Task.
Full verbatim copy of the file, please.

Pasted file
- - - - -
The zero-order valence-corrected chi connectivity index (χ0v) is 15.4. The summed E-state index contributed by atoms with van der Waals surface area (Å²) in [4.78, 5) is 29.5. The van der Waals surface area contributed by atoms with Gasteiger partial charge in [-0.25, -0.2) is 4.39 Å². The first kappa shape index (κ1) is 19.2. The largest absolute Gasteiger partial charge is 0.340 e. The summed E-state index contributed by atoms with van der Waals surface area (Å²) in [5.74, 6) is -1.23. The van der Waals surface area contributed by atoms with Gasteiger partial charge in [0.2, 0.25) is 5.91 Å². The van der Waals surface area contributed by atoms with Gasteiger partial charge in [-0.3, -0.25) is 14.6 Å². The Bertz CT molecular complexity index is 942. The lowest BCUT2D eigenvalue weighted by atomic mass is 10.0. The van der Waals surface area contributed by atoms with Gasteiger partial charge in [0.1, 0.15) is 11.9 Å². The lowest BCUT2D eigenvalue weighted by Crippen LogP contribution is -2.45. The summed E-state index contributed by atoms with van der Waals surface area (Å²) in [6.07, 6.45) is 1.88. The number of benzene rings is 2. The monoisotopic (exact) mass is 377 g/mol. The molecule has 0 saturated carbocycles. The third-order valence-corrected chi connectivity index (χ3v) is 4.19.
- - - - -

The zero-order valence-corrected chi connectivity index (χ0v) is 15.4. The summed E-state index contributed by atoms with van der Waals surface area (Å²) in [4.78, 5) is 29.5. The van der Waals surface area contributed by atoms with Gasteiger partial charge in [-0.25, -0.2) is 4.39 Å². The first kappa shape index (κ1) is 19.2. The largest absolute Gasteiger partial charge is 0.340 e. The summed E-state index contributed by atoms with van der Waals surface area (Å²) in [5.74, 6) is -1.23. The van der Waals surface area contributed by atoms with Gasteiger partial charge in [0.2, 0.25) is 5.91 Å². The van der Waals surface area contributed by atoms with Gasteiger partial charge in [-0.3, -0.25) is 14.6 Å². The Bertz CT molecular complexity index is 942. The lowest BCUT2D eigenvalue weighted by atomic mass is 10.0. The van der Waals surface area contributed by atoms with Gasteiger partial charge in [0.1, 0.15) is 11.9 Å². The lowest BCUT2D eigenvalue weighted by Crippen LogP contribution is -2.45. The summed E-state index contributed by atoms with van der Waals surface area (Å²) in [6.07, 6.45) is 1.88. The number of benzene rings is 2. The monoisotopic (exact) mass is 377 g/mol. The molecule has 0 saturated carbocycles. The third-order valence-corrected chi connectivity index (χ3v) is 4.19.